Walking away from the BBAR and turning professional for Raleigh in early 1990 was, perhaps, the beginning of a new 'fun' stage of cycling for me. I think it had become fairly general knowledge as a result of comments I'd been making in the cycling press that I'd had enough of riding the same 50s, 100s and 12 hours every year and that I was ready for something different. When I was saying all that I had no idea what I really wanted to do though!
However, they say nature takes its course and during the winter of 1989 I was fortunate enough to be invited to attend the Pickwick Dinner by Keith Robins (then of Beekay). I got sat next to Ron Kitching who, unbeknown to me at the time was 'talent-spotting' for Mike Breckon (Raleigh's Marketing Services Manager). One thing led to another and before I knew it I was meeting Mike at the Motel that used to be located at Brampton Hut roundabout with a view to me turning professional to attempt RRA records - the primary objective being Ray Booty's 100 mile record.
At the time, there was a distinct difference between being amateur and being professional. Professionals weren't allowed to compete against amateurs and since the (then) RTTC was a wholly amateur 'set-up' I really would be turning my back on time trialling if I were to take the plunge. Furthermore, if I ever wanted to revert to amateur, there was a distinct possibility that I'd have to have at least a year out of competition altogether ... so it was a big decision for me.
Of course I signed on the dotted line (below)!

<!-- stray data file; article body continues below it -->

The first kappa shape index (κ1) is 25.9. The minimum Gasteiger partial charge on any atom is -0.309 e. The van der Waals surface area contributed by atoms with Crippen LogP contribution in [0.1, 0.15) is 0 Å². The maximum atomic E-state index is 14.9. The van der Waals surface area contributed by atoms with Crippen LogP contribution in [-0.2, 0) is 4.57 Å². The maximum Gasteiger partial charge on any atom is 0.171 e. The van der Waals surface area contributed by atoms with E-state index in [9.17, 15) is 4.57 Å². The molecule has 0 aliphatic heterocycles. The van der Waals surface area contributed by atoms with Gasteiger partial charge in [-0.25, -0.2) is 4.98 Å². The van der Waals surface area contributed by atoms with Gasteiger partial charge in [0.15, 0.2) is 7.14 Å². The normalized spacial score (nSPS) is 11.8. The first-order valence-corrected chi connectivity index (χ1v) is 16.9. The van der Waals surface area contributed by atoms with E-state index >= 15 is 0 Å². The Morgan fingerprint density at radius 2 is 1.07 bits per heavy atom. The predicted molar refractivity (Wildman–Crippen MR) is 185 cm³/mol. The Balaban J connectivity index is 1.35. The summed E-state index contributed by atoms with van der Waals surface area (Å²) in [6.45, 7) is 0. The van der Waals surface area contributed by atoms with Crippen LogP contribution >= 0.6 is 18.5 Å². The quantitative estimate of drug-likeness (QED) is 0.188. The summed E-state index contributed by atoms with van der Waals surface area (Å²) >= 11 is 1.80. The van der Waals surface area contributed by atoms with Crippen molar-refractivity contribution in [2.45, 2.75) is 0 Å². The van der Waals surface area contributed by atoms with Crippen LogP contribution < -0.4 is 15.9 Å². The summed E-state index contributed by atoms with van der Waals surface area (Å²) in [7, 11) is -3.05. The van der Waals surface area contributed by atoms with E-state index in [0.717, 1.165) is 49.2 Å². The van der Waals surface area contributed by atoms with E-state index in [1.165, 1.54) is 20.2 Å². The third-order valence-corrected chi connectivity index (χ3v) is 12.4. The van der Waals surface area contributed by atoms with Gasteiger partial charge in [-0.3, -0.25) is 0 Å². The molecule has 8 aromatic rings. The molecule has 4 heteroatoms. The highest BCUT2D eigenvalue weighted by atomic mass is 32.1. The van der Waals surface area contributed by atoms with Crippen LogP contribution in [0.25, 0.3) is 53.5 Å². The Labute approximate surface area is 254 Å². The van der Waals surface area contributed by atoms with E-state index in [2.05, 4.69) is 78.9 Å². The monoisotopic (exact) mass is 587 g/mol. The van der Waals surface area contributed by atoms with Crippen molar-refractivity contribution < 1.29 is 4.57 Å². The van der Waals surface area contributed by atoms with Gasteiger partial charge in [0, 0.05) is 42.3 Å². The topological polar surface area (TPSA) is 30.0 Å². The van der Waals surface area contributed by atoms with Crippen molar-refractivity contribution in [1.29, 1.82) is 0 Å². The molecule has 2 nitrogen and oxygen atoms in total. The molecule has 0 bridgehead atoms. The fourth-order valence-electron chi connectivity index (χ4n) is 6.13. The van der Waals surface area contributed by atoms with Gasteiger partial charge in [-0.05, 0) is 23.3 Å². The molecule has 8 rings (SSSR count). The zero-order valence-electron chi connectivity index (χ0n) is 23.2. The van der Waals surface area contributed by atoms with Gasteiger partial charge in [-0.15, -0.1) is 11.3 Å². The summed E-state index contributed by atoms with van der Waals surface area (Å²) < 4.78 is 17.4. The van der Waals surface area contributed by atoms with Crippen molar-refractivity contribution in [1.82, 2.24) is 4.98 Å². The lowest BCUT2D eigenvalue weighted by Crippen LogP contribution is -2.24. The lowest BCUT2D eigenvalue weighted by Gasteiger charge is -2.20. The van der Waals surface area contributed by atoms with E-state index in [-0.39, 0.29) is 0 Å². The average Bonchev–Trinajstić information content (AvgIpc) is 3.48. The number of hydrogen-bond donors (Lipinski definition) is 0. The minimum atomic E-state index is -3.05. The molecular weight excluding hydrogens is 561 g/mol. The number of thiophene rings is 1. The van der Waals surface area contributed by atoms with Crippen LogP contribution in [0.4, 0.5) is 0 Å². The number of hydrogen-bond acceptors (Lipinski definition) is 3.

This was the beginning of my 'has-been' phase ...and boy was I going to make the most of it!
Mike told me not to change anything. "Carry on with your day job and we'll pay you a retainer, give cash bonuses for winning races and breaking records as well as meeting all your expenses. You'll also get all the kit you need together with a car .. of course."
It was like my birthday and Christmas rolled in to one - kind of like having an extra salary but no extra mouth to feed.
I honestly couldn't have hoped for any better people to work with. Although I'd had a pretty good amateur period and met some very good people / sponsors (Jack and Norah Fletcher, Ron Kitching and Brian Rourke were the 'best' to ride for) I'd also had times when sponsors weren't always what they made out to be at the outset ... which, I'm afraid, led to disappointment at times .
But this really was going to be the icing on the cake .. and it was going to last for three years.
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